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Discussion

The processing method outlined in this paper is mainly applicable to the situations when the 4-D effects translate into significant slowness variations, for example in cases where pressure changes lead to release of gas in solution and consequently to a drop in velocity. Furthermore, the method is strongly dependent on the quality of the recorded data and also on the quality of the 4-D pre-processing.

We must insure that our definition of the image perturbation is mainly a product of the slowness model perturbation. Much care needs to be taken to eliminate all acquisition differences between the repeat surveys and all processing differences of the different datasets. An ideal case consists of fixed acquisition (permanent water-bottom receivers, for example) and identical seismic processing.

Correct handling of amplitude data in migration is as important as in any method addressing reservoir-related properties. However, in this method we are mainly concerned with the differences between repeat images and not as much interested in their absolute magnitude. Therefore, this method is likely to be robust with respect to the accuracy of the more or less accurate migration amplitudes. This particular subject, however, requires careful further analysis.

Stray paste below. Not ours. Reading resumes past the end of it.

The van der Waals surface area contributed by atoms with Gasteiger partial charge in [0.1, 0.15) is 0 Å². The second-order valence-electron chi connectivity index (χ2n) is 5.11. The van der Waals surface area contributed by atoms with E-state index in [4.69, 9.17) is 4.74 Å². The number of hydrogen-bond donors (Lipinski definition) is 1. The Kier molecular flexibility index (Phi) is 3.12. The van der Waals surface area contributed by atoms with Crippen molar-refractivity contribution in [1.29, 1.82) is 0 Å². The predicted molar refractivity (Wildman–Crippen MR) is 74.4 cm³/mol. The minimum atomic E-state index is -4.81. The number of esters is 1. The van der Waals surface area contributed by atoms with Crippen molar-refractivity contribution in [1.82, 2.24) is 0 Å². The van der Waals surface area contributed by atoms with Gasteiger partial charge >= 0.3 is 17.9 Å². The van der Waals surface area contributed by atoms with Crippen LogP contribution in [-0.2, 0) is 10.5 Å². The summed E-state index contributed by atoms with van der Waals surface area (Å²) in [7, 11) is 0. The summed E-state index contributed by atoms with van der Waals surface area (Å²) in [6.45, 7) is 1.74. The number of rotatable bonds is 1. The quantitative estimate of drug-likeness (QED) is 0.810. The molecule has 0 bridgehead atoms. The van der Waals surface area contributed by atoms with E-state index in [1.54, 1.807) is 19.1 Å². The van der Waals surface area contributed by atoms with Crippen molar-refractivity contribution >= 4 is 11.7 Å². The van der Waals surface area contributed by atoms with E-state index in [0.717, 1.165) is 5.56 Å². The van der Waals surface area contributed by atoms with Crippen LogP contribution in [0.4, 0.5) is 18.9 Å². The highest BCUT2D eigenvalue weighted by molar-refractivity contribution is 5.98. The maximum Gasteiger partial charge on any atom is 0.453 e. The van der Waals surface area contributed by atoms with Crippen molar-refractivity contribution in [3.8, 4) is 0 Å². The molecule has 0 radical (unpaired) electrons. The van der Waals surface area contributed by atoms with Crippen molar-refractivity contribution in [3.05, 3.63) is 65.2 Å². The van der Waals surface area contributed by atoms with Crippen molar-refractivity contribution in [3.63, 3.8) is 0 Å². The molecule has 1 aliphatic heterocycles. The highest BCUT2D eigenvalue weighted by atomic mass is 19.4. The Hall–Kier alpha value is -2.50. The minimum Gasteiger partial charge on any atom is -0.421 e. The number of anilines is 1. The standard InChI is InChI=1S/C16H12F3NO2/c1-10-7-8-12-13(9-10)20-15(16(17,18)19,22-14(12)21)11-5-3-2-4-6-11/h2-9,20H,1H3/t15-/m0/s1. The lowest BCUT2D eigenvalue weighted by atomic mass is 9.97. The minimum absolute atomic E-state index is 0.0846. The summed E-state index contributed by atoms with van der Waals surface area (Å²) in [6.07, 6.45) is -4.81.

dslow
dslow
Figure 4
Slowness perturbation: scenario 1 on the left and scenario 2 on the right.
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bslow
bslow
Figure 5
Slowness perturbation obtained using the adjoint of operator ${\bf L}$ in Equation (1).
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islow
islow
Figure 6
Slowness perturbation obtained using the least-squares inverse of the operator ${\bf L}$ in Equation (1).
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next up previous print clean
Next: Conclusions Up: Sava et al.: 4-D Previous: Example
Stanford Exploration Project
11/11/2002